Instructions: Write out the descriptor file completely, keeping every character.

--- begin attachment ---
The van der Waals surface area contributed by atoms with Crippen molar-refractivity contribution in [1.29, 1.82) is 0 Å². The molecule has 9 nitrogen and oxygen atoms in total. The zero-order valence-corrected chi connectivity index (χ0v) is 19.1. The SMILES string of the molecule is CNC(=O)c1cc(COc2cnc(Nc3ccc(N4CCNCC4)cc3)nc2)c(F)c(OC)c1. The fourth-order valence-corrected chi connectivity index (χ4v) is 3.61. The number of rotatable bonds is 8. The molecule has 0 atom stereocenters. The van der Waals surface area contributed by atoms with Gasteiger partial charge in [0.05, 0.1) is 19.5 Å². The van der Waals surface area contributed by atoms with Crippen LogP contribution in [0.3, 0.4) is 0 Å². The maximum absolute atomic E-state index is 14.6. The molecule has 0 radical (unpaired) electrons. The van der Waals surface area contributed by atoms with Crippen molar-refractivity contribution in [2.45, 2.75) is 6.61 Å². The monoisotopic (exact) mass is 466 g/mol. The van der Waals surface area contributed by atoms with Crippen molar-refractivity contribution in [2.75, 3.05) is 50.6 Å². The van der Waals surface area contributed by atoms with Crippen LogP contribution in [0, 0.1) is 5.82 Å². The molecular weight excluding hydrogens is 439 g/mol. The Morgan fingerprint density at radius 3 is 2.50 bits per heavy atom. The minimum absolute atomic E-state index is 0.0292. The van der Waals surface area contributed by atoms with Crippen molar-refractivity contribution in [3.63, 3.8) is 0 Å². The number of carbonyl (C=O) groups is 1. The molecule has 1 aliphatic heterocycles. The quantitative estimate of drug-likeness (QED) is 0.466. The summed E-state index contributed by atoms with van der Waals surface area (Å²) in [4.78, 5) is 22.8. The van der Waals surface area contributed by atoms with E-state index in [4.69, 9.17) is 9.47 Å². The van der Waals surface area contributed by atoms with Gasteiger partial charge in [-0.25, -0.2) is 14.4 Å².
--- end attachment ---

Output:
The van der Waals surface area contributed by atoms with Crippen molar-refractivity contribution in [1.29, 1.82) is 0 Å². The molecule has 9 nitrogen and oxygen atoms in total. The zero-order valence-corrected chi connectivity index (χ0v) is 19.1. The SMILES string of the molecule is CNC(=O)c1cc(COc2cnc(Nc3ccc(N4CCNCC4)cc3)nc2)c(F)c(OC)c1. The fourth-order valence-corrected chi connectivity index (χ4v) is 3.61. The number of rotatable bonds is 8. The molecule has 0 atom stereocenters. The van der Waals surface area contributed by atoms with Gasteiger partial charge in [0.05, 0.1) is 19.5 Å². The van der Waals surface area contributed by atoms with Crippen LogP contribution in [0.3, 0.4) is 0 Å². The maximum absolute atomic E-state index is 14.6. The molecule has 0 radical (unpaired) electrons. The van der Waals surface area contributed by atoms with Crippen molar-refractivity contribution in [2.45, 2.75) is 6.61 Å². The monoisotopic (exact) mass is 466 g/mol. The van der Waals surface area contributed by atoms with Crippen molar-refractivity contribution in [2.75, 3.05) is 50.6 Å². The van der Waals surface area contributed by atoms with Crippen LogP contribution in [0, 0.1) is 5.82 Å². The molecular weight excluding hydrogens is 439 g/mol. The Morgan fingerprint density at radius 3 is 2.50 bits per heavy atom. The minimum absolute atomic E-state index is 0.0292. The van der Waals surface area contributed by atoms with Crippen molar-refractivity contribution in [3.63, 3.8) is 0 Å². The number of carbonyl (C=O) groups is 1. The molecule has 1 aliphatic heterocycles. The quantitative estimate of drug-likeness (QED) is 0.466. The summed E-state index contributed by atoms with van der Waals surface area (Å²) in [4.78, 5) is 22.8. The van der Waals surface area contributed by atoms with E-state index in [4.69, 9.17) is 9.47 Å². The van der Waals surface area contributed by atoms with Gasteiger partial charge in [-0.25, -0.2) is 14.4 Å².